I've never really thought much of the Wii U as a platform for an intense first person shooter, but the release of Deus Ex: Human Revolution - Director's Cut has proved its worth.
To be frank, my Wii U has had fairly limited game time. Titles like Pikmin 3 and the new HD Zelda remake have been an enjoyable - but gentle - nudge towards the dynamic use of the GamePad controller and its built-in screen, however, and it's nice to see the Wii U coming into some serious action games.
The Year is 2027. Adam Jensen is a security specialist, whose job is to oversee the defence of one of America's most experimental biotechnology firms. But everything goes awry when a black-ops team break in and kill the scientists you were hired to protect.
Someone is trying to stop the advancement of science, which is seeking to control and enhance human evolution. Your job is to quickly discover who and why, as every choice you make will ultimately determine the fate of mankind.
This game first came out on PC, PS3 and XBOX 360 in 2011, and the Director's Cut aims to fix a few of the very small things that people didn’t like about it, or - according to Eidos Montreal - create ‘the ultimate edition of the game’.
One of the parts of the game to receive attention was the boss battles. Largely a first person stealth game, you spend most of your time crouched behind a box - nursing the few bullets or tranquilizer darts you have, against what feels like endless enemies.
Other than that, you’re hacking emails and gathering intel most of the time; so when you encounter the boss fights - which are extremely violent and require you to gun people down - you’re left feeling quite jarred.
The boss fight with Barrett is a great example of this; in the original, you were lucky to be equipped with a stun-gun and a few bullets - against a heavy military machine-gun wielding monster. All you really had to go on for cover was the pillars in the room and a few explosive barrels.
The Director's Cut, however, lets you move freely and gives you more of a fighting chance to get through it the first (or, more likely, second) time. There are also ladders to an upper level, where you can hack into turrets, crawl through air vents to get around Barrett, or even access a room stocking a variety of weapons.
From the moment I picked up the GamePad, I quickly felt overwhelmed with the amount of controls I had to get used to, and the lengthy info prompts through the game weren't really much help. The game generally assumes you will get comfortable with the controls the more battles you encounter. The GamePad makes it a little cumbersome to get your fingers where they need to be, but - to be fair on the designers - everything does make sense once you get used to it.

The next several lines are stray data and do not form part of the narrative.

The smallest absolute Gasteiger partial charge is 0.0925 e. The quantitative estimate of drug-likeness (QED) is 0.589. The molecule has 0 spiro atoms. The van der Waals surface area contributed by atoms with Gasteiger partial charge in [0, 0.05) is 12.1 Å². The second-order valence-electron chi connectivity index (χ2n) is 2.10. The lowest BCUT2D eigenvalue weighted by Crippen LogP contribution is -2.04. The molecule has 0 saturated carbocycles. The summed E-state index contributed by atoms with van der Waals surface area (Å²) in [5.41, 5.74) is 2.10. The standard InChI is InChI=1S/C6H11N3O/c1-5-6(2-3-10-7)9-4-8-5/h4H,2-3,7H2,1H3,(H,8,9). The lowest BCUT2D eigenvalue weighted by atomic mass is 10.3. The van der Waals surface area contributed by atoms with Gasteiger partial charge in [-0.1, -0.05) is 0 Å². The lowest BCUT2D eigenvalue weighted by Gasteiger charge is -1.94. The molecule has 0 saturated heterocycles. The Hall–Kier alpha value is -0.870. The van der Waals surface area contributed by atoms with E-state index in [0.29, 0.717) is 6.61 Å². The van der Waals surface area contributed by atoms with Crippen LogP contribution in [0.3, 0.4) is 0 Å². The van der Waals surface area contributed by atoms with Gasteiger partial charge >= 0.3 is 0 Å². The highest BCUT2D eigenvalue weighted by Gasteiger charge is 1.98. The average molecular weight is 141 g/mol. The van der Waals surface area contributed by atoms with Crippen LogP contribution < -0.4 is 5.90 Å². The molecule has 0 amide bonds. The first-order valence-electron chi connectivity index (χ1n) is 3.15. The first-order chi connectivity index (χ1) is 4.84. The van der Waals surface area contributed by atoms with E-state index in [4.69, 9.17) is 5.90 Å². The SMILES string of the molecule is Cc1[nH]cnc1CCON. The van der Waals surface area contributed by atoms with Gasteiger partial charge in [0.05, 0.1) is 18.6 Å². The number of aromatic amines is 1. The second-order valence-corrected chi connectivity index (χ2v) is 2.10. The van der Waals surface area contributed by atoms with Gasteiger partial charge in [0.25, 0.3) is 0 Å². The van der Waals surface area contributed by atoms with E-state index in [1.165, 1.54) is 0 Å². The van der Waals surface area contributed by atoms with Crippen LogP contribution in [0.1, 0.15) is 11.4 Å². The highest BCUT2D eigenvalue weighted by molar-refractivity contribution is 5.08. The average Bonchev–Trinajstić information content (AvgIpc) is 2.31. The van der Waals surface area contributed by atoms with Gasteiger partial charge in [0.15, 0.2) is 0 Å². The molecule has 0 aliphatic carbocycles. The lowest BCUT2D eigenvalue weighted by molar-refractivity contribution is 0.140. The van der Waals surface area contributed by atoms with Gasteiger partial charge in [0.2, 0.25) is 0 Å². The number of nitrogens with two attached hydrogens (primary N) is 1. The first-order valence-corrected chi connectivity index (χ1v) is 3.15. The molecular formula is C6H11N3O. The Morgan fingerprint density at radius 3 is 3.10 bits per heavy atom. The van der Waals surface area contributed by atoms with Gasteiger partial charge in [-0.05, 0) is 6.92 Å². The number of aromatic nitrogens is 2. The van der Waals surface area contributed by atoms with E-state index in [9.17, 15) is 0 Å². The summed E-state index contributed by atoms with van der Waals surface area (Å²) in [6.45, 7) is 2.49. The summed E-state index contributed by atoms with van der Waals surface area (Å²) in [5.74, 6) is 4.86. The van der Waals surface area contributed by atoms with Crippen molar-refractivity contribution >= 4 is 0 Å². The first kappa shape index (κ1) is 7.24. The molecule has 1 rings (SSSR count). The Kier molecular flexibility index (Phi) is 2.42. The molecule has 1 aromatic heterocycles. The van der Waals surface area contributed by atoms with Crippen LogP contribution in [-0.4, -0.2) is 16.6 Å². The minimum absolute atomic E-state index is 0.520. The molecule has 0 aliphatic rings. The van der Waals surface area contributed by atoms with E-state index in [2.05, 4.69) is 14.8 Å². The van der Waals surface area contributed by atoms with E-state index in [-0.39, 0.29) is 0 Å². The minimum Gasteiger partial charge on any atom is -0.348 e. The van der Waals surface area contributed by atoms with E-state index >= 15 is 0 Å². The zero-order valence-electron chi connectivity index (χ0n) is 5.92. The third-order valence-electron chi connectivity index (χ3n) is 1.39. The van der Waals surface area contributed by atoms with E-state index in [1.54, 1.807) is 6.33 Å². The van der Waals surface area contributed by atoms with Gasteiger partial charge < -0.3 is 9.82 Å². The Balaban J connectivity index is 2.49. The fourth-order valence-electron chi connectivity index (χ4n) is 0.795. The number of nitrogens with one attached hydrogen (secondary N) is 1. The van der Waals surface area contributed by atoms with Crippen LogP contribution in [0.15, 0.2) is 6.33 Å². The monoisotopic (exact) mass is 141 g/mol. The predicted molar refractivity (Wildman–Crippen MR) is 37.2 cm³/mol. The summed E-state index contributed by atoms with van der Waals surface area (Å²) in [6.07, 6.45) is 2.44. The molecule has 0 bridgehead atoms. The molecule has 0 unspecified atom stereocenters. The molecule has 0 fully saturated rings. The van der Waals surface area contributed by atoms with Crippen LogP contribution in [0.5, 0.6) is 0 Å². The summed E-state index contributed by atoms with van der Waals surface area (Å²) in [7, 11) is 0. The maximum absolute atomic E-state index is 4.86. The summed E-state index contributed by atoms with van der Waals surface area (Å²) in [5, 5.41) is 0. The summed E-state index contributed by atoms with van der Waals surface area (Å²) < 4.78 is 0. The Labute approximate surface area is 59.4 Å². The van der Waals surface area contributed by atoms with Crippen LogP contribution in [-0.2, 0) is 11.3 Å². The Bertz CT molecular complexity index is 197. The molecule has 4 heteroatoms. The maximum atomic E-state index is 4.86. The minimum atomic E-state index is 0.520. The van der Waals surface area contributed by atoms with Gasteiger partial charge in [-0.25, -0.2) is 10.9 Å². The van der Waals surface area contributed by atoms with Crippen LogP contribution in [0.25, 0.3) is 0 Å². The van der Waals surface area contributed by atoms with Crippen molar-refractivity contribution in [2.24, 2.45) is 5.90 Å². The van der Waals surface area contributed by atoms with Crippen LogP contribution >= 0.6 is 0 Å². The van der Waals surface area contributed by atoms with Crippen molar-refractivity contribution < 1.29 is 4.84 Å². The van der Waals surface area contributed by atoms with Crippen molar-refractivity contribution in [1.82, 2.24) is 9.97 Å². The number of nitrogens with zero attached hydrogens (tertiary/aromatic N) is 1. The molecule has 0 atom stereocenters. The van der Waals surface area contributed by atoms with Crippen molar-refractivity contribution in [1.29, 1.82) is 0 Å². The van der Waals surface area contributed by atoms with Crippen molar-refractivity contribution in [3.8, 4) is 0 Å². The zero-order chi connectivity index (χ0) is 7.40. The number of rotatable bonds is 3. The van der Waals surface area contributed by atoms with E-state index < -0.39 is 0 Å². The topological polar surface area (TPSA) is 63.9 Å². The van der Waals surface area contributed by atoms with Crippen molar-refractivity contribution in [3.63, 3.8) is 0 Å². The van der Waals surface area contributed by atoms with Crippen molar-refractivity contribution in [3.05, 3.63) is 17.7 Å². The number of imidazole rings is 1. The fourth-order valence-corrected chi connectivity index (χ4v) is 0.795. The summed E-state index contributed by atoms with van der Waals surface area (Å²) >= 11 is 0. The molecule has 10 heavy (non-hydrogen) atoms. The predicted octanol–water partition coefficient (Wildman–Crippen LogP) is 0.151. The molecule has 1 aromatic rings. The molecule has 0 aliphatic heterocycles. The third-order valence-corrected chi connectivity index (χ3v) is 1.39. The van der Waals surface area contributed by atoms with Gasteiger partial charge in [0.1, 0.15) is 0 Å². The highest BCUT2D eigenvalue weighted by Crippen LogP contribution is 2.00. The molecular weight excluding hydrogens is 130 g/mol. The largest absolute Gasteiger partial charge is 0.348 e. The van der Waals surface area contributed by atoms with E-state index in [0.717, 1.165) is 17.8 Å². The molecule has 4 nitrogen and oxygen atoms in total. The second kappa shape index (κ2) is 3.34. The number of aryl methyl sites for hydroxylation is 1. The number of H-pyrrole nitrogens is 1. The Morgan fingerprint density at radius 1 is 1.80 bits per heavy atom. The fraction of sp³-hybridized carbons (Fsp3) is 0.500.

One annoying feature in the stealth mode is that when you execute a melee attack at close range, a short cutscene plays - showing your total dominance of whomever it is you've just bested. The screen cuts to a third-person view, and then shortly returns to first-person; this really takes you out of the moment. As the title is a collaboration between Eidos Montreal and Square Enix, it sometimes seems that each company read a different brief, leaving parts of the game - such as these takedowns (which were Square Enix's contribution) - feeling inconsistent with the rest of it.
Another thing I noted was the optional on-screen minimap radar was disabled at the start of the game. Instead, it sits in your lap, which can be awkward when you’re constantly glancing down to check guard positions.
The GamePad map does work well when you’re hidden, allowing you to analyse the rest of the room by swiping up and down, as well as managing your upgrades and inventory. One thing to note is the GamePad is not an iPad, and moving things around isn’t as smooth as your actions sometimes expect. The hacking mini-game in Deus Ex really suffers because of this, as does searching enemies after neutralising them. It’s just not fluid enough.
However, the game's storyline is really intense, which does push you to keep playing until the bitter end. Deus Ex lets you decide how to take on situations, unlike any other first person shooter I've played. Your character can have passive or aggressive reactions when talking to people, or even ignore them. Similar to the construction of the storyline in GTA V, you can charge in all guns blazing, or choose a completely non-lethal approach, leaving them with a killer headache when they wake up. How you take on each chapter is completely your choice.
The graphics seem little changed compared to the original. A few filters have been thrown in, but you wouldn’t even notice it if you weren’t looking.
I found Deus Ex to be very entertaining overall, but the lack of consistency with the first and third person camera angles, and the poorly conceived controls, do take their toll. This really isn't a game that you can just pick up and play. It does take a while to get the hang of things and really start making some progress, but if you keep at it, you’ll find yourself thoroughly pleased with the surprises and extra bits thrown in to the director’s cut.